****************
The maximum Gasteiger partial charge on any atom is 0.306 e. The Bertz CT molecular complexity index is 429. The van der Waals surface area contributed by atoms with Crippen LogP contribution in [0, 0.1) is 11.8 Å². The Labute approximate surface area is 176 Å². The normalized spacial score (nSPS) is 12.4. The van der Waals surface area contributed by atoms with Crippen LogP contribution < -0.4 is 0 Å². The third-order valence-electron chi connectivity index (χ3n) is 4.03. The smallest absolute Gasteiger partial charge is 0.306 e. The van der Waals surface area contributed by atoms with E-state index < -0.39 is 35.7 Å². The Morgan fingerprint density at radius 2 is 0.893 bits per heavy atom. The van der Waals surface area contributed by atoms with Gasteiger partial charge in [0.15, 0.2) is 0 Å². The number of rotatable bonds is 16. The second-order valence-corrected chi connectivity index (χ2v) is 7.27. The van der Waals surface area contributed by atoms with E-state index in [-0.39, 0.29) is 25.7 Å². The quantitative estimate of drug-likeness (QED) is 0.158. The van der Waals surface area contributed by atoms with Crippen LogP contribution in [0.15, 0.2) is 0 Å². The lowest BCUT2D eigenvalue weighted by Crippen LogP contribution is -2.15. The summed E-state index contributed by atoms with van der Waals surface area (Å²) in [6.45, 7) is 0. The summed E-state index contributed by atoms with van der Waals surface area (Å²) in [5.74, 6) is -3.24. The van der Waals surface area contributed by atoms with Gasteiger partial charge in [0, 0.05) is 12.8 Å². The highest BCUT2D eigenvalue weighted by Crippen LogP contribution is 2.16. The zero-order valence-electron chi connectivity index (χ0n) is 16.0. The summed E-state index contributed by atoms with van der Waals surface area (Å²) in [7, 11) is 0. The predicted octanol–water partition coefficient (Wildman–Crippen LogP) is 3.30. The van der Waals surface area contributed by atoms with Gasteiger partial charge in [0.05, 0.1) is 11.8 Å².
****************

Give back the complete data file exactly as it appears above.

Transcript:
The maximum Gasteiger partial charge on any atom is 0.306 e. The Bertz CT molecular complexity index is 429. The van der Waals surface area contributed by atoms with Crippen LogP contribution in [0, 0.1) is 11.8 Å². The Labute approximate surface area is 176 Å². The normalized spacial score (nSPS) is 12.4. The van der Waals surface area contributed by atoms with Crippen LogP contribution < -0.4 is 0 Å². The third-order valence-electron chi connectivity index (χ3n) is 4.03. The smallest absolute Gasteiger partial charge is 0.306 e. The van der Waals surface area contributed by atoms with E-state index < -0.39 is 35.7 Å². The Morgan fingerprint density at radius 2 is 0.893 bits per heavy atom. The van der Waals surface area contributed by atoms with Gasteiger partial charge in [0.15, 0.2) is 0 Å². The number of rotatable bonds is 16. The second-order valence-corrected chi connectivity index (χ2v) is 7.27. The van der Waals surface area contributed by atoms with E-state index in [-0.39, 0.29) is 25.7 Å². The quantitative estimate of drug-likeness (QED) is 0.158. The van der Waals surface area contributed by atoms with Crippen LogP contribution in [0.15, 0.2) is 0 Å². The lowest BCUT2D eigenvalue weighted by Crippen LogP contribution is -2.15. The summed E-state index contributed by atoms with van der Waals surface area (Å²) in [6.45, 7) is 0. The summed E-state index contributed by atoms with van der Waals surface area (Å²) in [5.74, 6) is -3.24. The van der Waals surface area contributed by atoms with Gasteiger partial charge in [0, 0.05) is 12.8 Å². The highest BCUT2D eigenvalue weighted by Crippen LogP contribution is 2.16. The zero-order valence-electron chi connectivity index (χ0n) is 16.0. The summed E-state index contributed by atoms with van der Waals surface area (Å²) in [7, 11) is 0. The predicted octanol–water partition coefficient (Wildman–Crippen LogP) is 3.30. The van der Waals surface area contributed by atoms with Gasteiger partial charge in [0.05, 0.1) is 11.8 Å².